That’s the reality of the war, the silly banter about WMD, US prestige, etc., all hides the truth of war: war is organized mass murder. It’s just icky. In this case we started it, even though technically Saddam started it back in 1991, still, we have a lot of culpability for what it has unleashed, especially those who cheer lead the mass murder. Yes, I’m accusing you righties of advocating mass murder! You’re no better than criminals! Even after hearing my soothing rhetoric try to talk you out of your war fantasies for months and months, you guys are getting worse by the day! McQ keeps posting this stuff that he thinks might make the war actually worth it on balance, but he’s just another mass murder supporter trying to rationalize his conduct!!!!! He was in the military, for God’s sake!!! Can’t you see?!? He’s probably a rapist too!!
Saddam was defanged? Saddam’s conventional military capacity was conventionally contained. His asymmetric capacity was limitless; he could have outsource terrorism through a dozen different terror outfits without leaving a fingerprint.
Look at the work Edward Jay Epstein has done on Atta’s trip to Prague, for instance, which leaves open the possibility that Saddam did indeed pay for 9/11. There was no safe alternative to removing Hussein from power: he was a psychopathic revanchist. After 9/11, he had to go. Period. And there was general agreement on that in both parties.
and there is no need for confrontation with Iran.
Right. Other than the country being run by millenarian lunatics about to get their hands on nuclear weapons, no need at all.
And interfering in Iraq and helping kill our troops, we can just overlook that.
We’d lose if it comes to that;
Yes, of course, after every nuclear weapons facility in Iran had been blown to kingdom come, the Iranians would...would do what, Boris?
And, again, of course we can’t make them pay for helping kill our troops in Iraq because they might help kill our troops in Iraq.
it would be a disaster far worse than Iraq.
Iraq isn’t a disaster, other than in the sense that all wars are a "disaster" on some level. Iraq had the bad fortune of getting caught in the crevice of the Tikriti thugocracy during the superpower standoff of the Cold War. But when the Cold War ended those Tikriti thugs made it pretty clear, and immediately so, that something had to be done about them.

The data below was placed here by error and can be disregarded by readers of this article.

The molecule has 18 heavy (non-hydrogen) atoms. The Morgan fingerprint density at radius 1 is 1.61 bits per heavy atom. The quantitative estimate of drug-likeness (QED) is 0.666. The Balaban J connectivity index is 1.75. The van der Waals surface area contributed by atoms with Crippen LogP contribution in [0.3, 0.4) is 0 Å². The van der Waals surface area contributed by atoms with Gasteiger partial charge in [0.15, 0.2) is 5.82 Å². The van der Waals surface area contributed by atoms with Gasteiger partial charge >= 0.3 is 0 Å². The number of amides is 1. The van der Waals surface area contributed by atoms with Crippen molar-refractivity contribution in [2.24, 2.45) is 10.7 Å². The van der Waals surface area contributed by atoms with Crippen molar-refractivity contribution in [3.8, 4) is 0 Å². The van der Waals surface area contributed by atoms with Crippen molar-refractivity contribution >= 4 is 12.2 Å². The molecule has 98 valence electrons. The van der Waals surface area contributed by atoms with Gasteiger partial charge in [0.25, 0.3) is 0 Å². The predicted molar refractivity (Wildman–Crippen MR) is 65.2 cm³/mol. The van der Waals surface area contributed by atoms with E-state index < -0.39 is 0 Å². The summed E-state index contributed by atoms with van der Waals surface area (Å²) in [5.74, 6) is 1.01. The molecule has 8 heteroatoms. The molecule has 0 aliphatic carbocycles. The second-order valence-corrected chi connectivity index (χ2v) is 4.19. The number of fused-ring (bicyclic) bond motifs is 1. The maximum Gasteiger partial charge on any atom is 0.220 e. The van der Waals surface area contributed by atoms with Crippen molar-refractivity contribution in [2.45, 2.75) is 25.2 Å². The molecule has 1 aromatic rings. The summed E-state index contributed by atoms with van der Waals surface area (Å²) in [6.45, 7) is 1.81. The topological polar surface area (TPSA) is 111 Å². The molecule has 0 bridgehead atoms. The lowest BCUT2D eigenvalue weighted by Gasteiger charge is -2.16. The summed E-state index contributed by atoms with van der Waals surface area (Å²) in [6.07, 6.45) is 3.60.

If the Iraq war is destroying the American economy, just what will Social Security, which has an underfunded liability at least 50 times greater than the cost of the war, do to the American economy ?
*Crystal ball (solar powered) on*
No war in Iraq alternate future:
2004: President Bush wins a landslide re-election and pledges to push forward on the "ownership society." Major social security reform is accomplished, tax cuts are made permanent, and more money injected to tax credits for alternate fuel research.
2005: Osama Bin Laden is captured in Afghanistan, UN weapons inspectors report finding new WMD Iraq, but urge that any sanctions relief be tied to continued surveillance. Iran’s moderates sweep elections, further pressuring the conservative clergy.
2006: Bush’s ownership society reforms continue, as the President is called the most active second term reformer in recent memory. The US budget remains in slight surplus. The GOP wins re-election to Congress, leaving Democrats scrambling to determine how to counter a popular President. Meanwhile Syria and Israel engage in expanded talks, with Syria warning Hezbollah not to get caught up in "perpetual terror."
2007: A military coup overthrows Saddam Hussein and replaces him with a group of officers representing various ethnic groups, who hammer out an agreement for Iraqi shared governance. "This is an important step towards Iraqi democracy," notes President Bush, who cautions that no one should expect dramatic change overnight.
2008: A downturn in the US economy due to housing woes sparks a Presidential call for massive reduction in corporate taxes and investment incentives alongside a further tax cut. "We can afford it because of the fiscal discipline we’ve shown in recent years," the President notes. Economists believe any recession will be short, though the Dow does veer below 20,000 for awhile. In preparing for next year’s elections, Iran’s Guardian Council announces that the requirements will be less strigent, noting that the Islamic Republic’s democracy was maturing, and requires less direct management by the religious authorities.
*Crystal ball off*
All jokes aside, President Bush’s "opportunity society" was sacrificed to the Iraq war. One wonders what our government would look like if he had pushed those reforms through. I guess we’ll never know.